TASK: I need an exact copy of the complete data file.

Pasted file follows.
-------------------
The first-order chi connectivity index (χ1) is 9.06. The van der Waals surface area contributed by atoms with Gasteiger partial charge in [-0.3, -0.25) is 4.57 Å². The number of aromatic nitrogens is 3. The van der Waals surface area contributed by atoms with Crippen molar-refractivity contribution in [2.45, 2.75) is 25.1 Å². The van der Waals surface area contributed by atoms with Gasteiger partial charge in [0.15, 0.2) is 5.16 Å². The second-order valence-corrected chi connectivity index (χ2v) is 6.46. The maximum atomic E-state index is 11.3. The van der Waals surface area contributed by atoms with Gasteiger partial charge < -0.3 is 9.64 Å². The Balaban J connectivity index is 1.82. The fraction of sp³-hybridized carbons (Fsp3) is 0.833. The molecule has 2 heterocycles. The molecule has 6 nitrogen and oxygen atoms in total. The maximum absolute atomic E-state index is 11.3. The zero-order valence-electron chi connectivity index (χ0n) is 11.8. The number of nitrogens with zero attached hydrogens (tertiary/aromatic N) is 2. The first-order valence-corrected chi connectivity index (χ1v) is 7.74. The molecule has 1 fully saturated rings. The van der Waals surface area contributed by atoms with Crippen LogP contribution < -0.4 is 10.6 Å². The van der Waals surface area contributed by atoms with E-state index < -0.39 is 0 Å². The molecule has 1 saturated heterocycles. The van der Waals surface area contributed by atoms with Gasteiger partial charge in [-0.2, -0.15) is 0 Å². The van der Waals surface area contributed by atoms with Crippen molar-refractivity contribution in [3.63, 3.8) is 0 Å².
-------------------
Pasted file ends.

The first-order chi connectivity index (χ1) is 9.06. The van der Waals surface area contributed by atoms with Gasteiger partial charge in [-0.3, -0.25) is 4.57 Å². The number of aromatic nitrogens is 3. The van der Waals surface area contributed by atoms with Crippen molar-refractivity contribution in [2.45, 2.75) is 25.1 Å². The van der Waals surface area contributed by atoms with Gasteiger partial charge in [0.15, 0.2) is 5.16 Å². The second-order valence-corrected chi connectivity index (χ2v) is 6.46. The maximum atomic E-state index is 11.3. The van der Waals surface area contributed by atoms with Gasteiger partial charge < -0.3 is 9.64 Å². The Balaban J connectivity index is 1.82. The fraction of sp³-hybridized carbons (Fsp3) is 0.833. The molecule has 2 heterocycles. The molecule has 6 nitrogen and oxygen atoms in total. The maximum absolute atomic E-state index is 11.3. The zero-order valence-electron chi connectivity index (χ0n) is 11.8. The number of nitrogens with zero attached hydrogens (tertiary/aromatic N) is 2. The first-order valence-corrected chi connectivity index (χ1v) is 7.74. The molecule has 1 fully saturated rings. The van der Waals surface area contributed by atoms with Crippen LogP contribution < -0.4 is 10.6 Å². The van der Waals surface area contributed by atoms with E-state index < -0.39 is 0 Å². The molecule has 1 saturated heterocycles. The van der Waals surface area contributed by atoms with Gasteiger partial charge in [-0.2, -0.15) is 0 Å². The van der Waals surface area contributed by atoms with Crippen molar-refractivity contribution in [3.63, 3.8) is 0 Å².